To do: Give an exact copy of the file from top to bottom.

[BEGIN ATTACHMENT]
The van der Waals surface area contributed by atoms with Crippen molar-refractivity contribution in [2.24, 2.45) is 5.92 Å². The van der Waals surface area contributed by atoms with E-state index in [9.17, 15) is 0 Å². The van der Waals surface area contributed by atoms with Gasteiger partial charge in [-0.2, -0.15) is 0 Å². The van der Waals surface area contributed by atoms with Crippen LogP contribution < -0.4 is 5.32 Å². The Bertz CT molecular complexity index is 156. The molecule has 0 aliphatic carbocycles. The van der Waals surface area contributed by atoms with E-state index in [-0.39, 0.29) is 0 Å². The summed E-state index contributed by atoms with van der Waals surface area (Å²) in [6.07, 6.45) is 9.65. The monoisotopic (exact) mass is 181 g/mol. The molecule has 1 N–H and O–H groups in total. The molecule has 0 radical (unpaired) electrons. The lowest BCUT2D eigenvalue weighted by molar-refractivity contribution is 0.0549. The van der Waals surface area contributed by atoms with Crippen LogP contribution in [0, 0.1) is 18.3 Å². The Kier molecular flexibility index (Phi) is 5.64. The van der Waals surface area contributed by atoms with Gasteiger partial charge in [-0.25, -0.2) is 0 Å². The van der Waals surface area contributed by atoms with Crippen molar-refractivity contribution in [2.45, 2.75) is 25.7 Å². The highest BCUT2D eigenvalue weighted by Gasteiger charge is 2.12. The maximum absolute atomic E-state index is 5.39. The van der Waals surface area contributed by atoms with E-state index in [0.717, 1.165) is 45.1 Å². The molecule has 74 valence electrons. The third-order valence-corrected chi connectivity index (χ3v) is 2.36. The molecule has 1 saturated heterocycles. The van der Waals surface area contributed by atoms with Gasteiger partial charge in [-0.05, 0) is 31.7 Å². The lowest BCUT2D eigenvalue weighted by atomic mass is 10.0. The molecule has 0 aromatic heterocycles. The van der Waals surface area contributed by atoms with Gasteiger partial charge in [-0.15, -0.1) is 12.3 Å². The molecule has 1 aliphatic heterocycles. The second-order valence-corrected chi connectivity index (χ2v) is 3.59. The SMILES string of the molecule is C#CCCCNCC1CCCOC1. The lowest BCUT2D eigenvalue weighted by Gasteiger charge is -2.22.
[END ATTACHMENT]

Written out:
The van der Waals surface area contributed by atoms with Crippen molar-refractivity contribution in [2.24, 2.45) is 5.92 Å². The van der Waals surface area contributed by atoms with E-state index in [9.17, 15) is 0 Å². The van der Waals surface area contributed by atoms with Gasteiger partial charge in [-0.2, -0.15) is 0 Å². The van der Waals surface area contributed by atoms with Crippen LogP contribution < -0.4 is 5.32 Å². The Bertz CT molecular complexity index is 156. The molecule has 0 aliphatic carbocycles. The van der Waals surface area contributed by atoms with E-state index in [-0.39, 0.29) is 0 Å². The summed E-state index contributed by atoms with van der Waals surface area (Å²) in [6.07, 6.45) is 9.65. The monoisotopic (exact) mass is 181 g/mol. The molecule has 1 N–H and O–H groups in total. The molecule has 0 radical (unpaired) electrons. The lowest BCUT2D eigenvalue weighted by molar-refractivity contribution is 0.0549. The van der Waals surface area contributed by atoms with Crippen LogP contribution in [0, 0.1) is 18.3 Å². The Kier molecular flexibility index (Phi) is 5.64. The van der Waals surface area contributed by atoms with Gasteiger partial charge in [-0.25, -0.2) is 0 Å². The van der Waals surface area contributed by atoms with Crippen molar-refractivity contribution in [2.45, 2.75) is 25.7 Å². The highest BCUT2D eigenvalue weighted by Gasteiger charge is 2.12. The maximum absolute atomic E-state index is 5.39. The van der Waals surface area contributed by atoms with E-state index in [0.717, 1.165) is 45.1 Å². The molecule has 74 valence electrons. The third-order valence-corrected chi connectivity index (χ3v) is 2.36. The molecule has 1 saturated heterocycles. The van der Waals surface area contributed by atoms with Gasteiger partial charge in [-0.05, 0) is 31.7 Å². The lowest BCUT2D eigenvalue weighted by atomic mass is 10.0. The molecule has 0 aromatic heterocycles. The van der Waals surface area contributed by atoms with Gasteiger partial charge in [-0.15, -0.1) is 12.3 Å². The molecule has 1 aliphatic heterocycles. The second-order valence-corrected chi connectivity index (χ2v) is 3.59. The SMILES string of the molecule is C#CCCCNCC1CCCOC1. The lowest BCUT2D eigenvalue weighted by Gasteiger charge is -2.22.